New Scientific Leap: Steam Flow Rate YouTube Technology

Friday, July 1, 2011

History has shown us that ANY technological development where new scientific understanding is required ALWAYS meets with great levels of resistance. The Rossi e-Catalyzer is no different in that respect.

In the past week critics have been almost choking on their garlic bread trying to pour cold water down the spout of Rossi's energy "kettle-izer."

First to sink the boot into Rossi was Steven B Krivit, LENR officionado and  author of the New Energy Times Blog.  Krivit traveled to Italy a few weeks ago to see what all the fuss was about for himself.  Rossi (back in January) had agreed to showing him a demonstration of the e-cat in action and to answering some of his questions.

While there, Krivit made some videos showing the e-cat operating and even had some brief time to interview Rossi and the other members of the e-cat team. The videos of the latter have yet to be published.

Krivit's latest report which can be found here doesn't seem to have much in the way of science behind it. Instead, it reads a lot like a charcater assasination, dragging up everything from Rossi's previous misdeeds with Petroldragon to questioning whether he's a qualified engineer. (Rumor also has it that he may even have faked his bronze swimming certificate.)
 
Needless to say, exchanging Christmas cards is now off the table for both parties.
 
It is true that Rossi is no saint - to which he readily admits. He has a colourful past that he'd perhaps rather forget, but then again so does the current Pope. Past performance is no guarantee of future outcomes - as my Enron Hedge Fund Manager used to tell me - (god rest his soul).

In Krivit's defence though, he got off his arse and traveled a long way with what seemed like good intentions (the truth) - only to be shown the exit door after barely having time to slurp the foam off his Caffè latte; To top it all off, Rossi called him a "snake" after reading his first summary report. And as any good journalist will tell you, being called a "snake" by someone never ends well with fluffy endorsements of your technology and pictures in Hello magazine.

In round 2 of this week's Rossi bashing, step forward into the ring Swedish physicist Peter Ekstrom. Ekstrom had previously let his criticisms be known in a specially prepared pdf he put together a few months BC (Before steam Controversy). The steam debacle came from observations of Krivit's video where for about 4 seconds in between camera blur and focus, the steam comes out the end of a long rubber hose attached to the energy catalyzer. Not enough steam!, Should be more steam! -  they cried as the white steam is shown against the hastily improvised black background of someone's t-shirt.  At the end of the day though, and just like the kettle in my kitchen - it appears that a watched ecatalyzer never boils. Perhaps because the hose was supplied by IKEA?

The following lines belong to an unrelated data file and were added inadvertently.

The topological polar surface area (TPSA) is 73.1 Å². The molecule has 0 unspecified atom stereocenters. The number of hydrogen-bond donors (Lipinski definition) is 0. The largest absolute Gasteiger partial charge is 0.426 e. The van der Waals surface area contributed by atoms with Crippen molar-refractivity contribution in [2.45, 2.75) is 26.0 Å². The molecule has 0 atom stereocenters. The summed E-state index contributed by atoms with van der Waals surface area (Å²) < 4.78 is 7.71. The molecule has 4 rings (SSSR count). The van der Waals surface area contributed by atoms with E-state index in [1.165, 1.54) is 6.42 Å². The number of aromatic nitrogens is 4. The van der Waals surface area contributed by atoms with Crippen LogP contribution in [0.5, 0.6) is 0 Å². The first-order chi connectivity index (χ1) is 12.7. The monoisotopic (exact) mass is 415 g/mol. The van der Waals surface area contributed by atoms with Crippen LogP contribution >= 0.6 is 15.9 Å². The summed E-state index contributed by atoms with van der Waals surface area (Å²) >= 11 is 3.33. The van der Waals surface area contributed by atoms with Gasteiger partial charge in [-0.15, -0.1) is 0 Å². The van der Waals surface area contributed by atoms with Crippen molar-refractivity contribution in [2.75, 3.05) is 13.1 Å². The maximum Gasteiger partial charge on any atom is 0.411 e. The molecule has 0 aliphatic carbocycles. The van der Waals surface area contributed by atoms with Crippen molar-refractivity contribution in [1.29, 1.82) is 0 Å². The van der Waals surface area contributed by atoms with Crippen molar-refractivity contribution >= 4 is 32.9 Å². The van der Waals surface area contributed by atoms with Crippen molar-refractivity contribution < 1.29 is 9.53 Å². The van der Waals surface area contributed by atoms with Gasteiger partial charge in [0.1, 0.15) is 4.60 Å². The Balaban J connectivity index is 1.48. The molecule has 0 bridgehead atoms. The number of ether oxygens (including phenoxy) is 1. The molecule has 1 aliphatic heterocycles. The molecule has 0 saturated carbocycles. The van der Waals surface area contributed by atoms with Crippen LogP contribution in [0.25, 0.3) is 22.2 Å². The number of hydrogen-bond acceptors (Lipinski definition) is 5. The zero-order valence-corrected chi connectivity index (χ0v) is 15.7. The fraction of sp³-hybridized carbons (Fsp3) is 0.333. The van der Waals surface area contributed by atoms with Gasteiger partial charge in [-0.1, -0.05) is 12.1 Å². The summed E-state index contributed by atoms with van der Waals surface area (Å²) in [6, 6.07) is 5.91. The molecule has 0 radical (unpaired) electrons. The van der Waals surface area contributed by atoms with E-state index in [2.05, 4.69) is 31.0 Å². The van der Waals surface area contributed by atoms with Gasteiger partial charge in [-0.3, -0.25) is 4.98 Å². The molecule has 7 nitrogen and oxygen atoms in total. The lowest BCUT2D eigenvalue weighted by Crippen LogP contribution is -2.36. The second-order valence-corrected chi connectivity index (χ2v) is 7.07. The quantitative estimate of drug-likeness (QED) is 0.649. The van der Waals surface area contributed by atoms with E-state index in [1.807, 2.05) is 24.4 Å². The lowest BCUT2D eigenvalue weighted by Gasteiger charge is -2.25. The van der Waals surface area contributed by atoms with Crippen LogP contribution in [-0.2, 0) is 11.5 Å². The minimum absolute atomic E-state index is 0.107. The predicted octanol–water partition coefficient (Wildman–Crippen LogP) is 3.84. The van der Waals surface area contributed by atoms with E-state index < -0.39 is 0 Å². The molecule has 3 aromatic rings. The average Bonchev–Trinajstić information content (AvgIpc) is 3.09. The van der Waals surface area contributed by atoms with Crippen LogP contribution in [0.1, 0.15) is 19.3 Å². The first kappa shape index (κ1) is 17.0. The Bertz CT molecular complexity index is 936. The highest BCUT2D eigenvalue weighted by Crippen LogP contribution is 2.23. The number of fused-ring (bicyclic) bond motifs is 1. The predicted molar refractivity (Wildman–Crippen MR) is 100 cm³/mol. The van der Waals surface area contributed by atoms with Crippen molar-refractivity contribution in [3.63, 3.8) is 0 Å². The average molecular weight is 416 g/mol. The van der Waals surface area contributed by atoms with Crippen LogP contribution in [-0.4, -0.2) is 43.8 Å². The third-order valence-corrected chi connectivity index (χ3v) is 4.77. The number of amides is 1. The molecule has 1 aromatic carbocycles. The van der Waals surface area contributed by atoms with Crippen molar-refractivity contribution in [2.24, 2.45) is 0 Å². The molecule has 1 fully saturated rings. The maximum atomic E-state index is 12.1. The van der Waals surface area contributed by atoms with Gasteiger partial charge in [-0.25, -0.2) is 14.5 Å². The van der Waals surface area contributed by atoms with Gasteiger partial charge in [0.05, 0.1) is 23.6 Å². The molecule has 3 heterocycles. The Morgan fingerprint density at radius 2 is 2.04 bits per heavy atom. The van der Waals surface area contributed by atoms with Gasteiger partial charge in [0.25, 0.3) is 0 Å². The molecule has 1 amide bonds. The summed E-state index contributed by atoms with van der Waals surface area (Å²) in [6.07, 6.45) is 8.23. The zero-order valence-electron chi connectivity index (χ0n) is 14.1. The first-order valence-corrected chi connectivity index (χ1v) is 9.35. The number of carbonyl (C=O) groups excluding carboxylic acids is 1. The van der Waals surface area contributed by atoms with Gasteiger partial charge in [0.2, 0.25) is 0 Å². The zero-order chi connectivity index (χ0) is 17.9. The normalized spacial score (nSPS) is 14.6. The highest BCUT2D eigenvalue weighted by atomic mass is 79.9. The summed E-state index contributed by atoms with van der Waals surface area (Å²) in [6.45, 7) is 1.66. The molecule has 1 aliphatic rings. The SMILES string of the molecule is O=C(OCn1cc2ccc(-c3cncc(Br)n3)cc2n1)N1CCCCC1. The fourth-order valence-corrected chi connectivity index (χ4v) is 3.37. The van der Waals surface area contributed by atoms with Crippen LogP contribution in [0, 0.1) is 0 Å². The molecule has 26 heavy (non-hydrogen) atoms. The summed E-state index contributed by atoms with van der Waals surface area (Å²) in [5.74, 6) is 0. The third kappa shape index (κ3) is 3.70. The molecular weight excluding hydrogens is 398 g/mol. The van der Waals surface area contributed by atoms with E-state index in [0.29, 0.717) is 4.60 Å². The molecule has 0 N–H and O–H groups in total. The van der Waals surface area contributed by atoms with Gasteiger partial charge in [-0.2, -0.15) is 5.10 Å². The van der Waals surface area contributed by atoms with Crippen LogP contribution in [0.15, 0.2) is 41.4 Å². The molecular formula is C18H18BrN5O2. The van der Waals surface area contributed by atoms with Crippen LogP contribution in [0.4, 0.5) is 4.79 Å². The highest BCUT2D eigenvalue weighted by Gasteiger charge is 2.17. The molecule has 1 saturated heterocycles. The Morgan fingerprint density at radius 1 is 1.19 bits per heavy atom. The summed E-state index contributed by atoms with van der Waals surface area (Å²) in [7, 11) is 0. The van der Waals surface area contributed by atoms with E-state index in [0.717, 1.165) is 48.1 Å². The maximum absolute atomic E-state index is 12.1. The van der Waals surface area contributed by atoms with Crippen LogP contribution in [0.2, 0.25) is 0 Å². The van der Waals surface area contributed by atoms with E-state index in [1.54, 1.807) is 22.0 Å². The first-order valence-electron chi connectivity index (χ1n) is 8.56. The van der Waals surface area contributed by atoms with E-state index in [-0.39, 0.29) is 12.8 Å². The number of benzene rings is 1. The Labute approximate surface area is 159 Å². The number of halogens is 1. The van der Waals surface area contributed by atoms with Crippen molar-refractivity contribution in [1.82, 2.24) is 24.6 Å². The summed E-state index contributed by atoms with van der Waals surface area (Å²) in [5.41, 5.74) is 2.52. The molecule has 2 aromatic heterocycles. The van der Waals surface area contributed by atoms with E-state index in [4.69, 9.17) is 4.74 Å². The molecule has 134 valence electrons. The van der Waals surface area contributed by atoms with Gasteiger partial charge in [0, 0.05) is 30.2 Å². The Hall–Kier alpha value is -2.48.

It didn't look like what they thought 5 Kw worth of steam ought to look like, so naturally they concluded that Rossi's figures of the power output must be wrong - 2 orders of magnitude less if you believe Krivit's report. Not even enough steam to iron one pair of Action Man's underpants.

As well as Ekstrom, other Flat-Earthers have surfaced this week to join in the Rossi bashing, but they are decidedly less memorable for their armchair assesments and provide even less credible evidence in order to take them seriously.

So what's the actual science behind the steam controversy? Not much it would appear.

The whole thing (including Ekstron's latest criticism) is loosely based on the observations made by "experts" going goggle-eyed watching Krivit's video. Now that's 21st century science in action! I hadn't realised that YouTube videos were peer review worthy finely tuned measurement devices of the scientific establishment.

If someone had asked me to measure the amount of steam being produced by the e-catalyzer I would have probably recommended that they attach a flow meter or some other suitable electronic gadget costing an arm and a leg. Thanks to those "experts" though, I have been educated. I now know that the power of eyeballs is sufficient (Hi Def and 3D glasses of course).

So this morning I nearly tripped over the cat while rushing down to brekky - so desperate I was to try out my new skill that up until yesterday, I didn't even know I had. I relaxed my breathing like a master Yogi, standing there (and measuring the flow rate through bleary eyes) I witnessed the kettle produce a whopping 1.2472 Kw worth of steam. How do I know this? Well, I stared at the spout while cleverly buttering the kitchen worktop. Who says I can't multitask?

But in all seriousness, these are the same critics who chastise Rossi for his lack of information, and the strongest arguments they have right now seem to be either questioning Rossi's past or basing "scientific" proclamations on the newly invented peer-reviewed method of steam guesstimation technology.

Speechless I am (as Yoda would say).


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2 comments:

Anonymous,  July 5, 2011 at 1:57 AM  

Great Post.

developerchris January 21, 2012 at 2:27 PM  

A load of bollocks. the steam barely puffed out of the pipe. if there was truly 5KW worth of steam exiting the pipe it should have excited at between 50-130K's per hour. quite clearly it was not. even if most of the steam was high energy dry steam the condensation witnessed should have been moving at a far greater velocity.

So yes eyeballs are good enough to catch a card trick and an ecat fake.

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